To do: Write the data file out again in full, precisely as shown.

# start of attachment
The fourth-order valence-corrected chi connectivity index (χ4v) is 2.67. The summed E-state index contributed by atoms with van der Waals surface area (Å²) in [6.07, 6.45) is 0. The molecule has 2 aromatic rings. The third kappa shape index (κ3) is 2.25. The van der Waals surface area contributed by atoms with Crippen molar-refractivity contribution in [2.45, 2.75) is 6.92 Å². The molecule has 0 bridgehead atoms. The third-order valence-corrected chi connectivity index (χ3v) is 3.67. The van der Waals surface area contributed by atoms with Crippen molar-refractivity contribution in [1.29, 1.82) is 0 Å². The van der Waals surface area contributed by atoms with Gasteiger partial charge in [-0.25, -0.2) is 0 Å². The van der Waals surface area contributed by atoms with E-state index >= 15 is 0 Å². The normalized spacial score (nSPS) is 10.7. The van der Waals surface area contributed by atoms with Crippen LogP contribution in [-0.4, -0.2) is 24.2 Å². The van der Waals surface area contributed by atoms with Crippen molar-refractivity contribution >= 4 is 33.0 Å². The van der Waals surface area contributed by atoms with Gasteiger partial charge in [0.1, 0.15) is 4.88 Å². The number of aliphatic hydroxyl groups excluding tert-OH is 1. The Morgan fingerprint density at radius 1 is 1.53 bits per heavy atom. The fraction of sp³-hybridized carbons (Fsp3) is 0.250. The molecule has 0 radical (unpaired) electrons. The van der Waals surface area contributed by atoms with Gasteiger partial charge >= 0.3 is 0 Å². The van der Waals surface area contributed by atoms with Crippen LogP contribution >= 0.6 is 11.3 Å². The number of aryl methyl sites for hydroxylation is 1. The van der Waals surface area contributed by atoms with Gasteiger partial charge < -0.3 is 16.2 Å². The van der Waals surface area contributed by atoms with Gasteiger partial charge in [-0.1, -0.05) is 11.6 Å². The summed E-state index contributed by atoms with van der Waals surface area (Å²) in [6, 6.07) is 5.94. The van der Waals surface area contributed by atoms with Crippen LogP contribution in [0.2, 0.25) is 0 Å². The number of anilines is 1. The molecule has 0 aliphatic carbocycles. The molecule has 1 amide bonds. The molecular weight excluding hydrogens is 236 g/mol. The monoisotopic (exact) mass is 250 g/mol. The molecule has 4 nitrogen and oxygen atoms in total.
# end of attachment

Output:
The fourth-order valence-corrected chi connectivity index (χ4v) is 2.67. The summed E-state index contributed by atoms with van der Waals surface area (Å²) in [6.07, 6.45) is 0. The molecule has 2 aromatic rings. The third kappa shape index (κ3) is 2.25. The van der Waals surface area contributed by atoms with Crippen molar-refractivity contribution in [2.45, 2.75) is 6.92 Å². The molecule has 0 bridgehead atoms. The third-order valence-corrected chi connectivity index (χ3v) is 3.67. The van der Waals surface area contributed by atoms with Crippen molar-refractivity contribution in [1.29, 1.82) is 0 Å². The van der Waals surface area contributed by atoms with Gasteiger partial charge in [-0.25, -0.2) is 0 Å². The van der Waals surface area contributed by atoms with E-state index >= 15 is 0 Å². The normalized spacial score (nSPS) is 10.7. The van der Waals surface area contributed by atoms with Crippen LogP contribution in [-0.4, -0.2) is 24.2 Å². The van der Waals surface area contributed by atoms with Crippen molar-refractivity contribution >= 4 is 33.0 Å². The van der Waals surface area contributed by atoms with Gasteiger partial charge in [0.1, 0.15) is 4.88 Å². The number of aliphatic hydroxyl groups excluding tert-OH is 1. The Morgan fingerprint density at radius 1 is 1.53 bits per heavy atom. The fraction of sp³-hybridized carbons (Fsp3) is 0.250. The molecule has 0 radical (unpaired) electrons. The van der Waals surface area contributed by atoms with Gasteiger partial charge >= 0.3 is 0 Å². The van der Waals surface area contributed by atoms with Crippen LogP contribution >= 0.6 is 11.3 Å². The number of aryl methyl sites for hydroxylation is 1. The van der Waals surface area contributed by atoms with Gasteiger partial charge < -0.3 is 16.2 Å². The van der Waals surface area contributed by atoms with Gasteiger partial charge in [-0.1, -0.05) is 11.6 Å². The summed E-state index contributed by atoms with van der Waals surface area (Å²) in [6, 6.07) is 5.94. The van der Waals surface area contributed by atoms with Crippen LogP contribution in [0.2, 0.25) is 0 Å². The number of anilines is 1. The molecule has 0 aliphatic carbocycles. The molecule has 1 amide bonds. The molecular weight excluding hydrogens is 236 g/mol. The monoisotopic (exact) mass is 250 g/mol. The molecule has 4 nitrogen and oxygen atoms in total.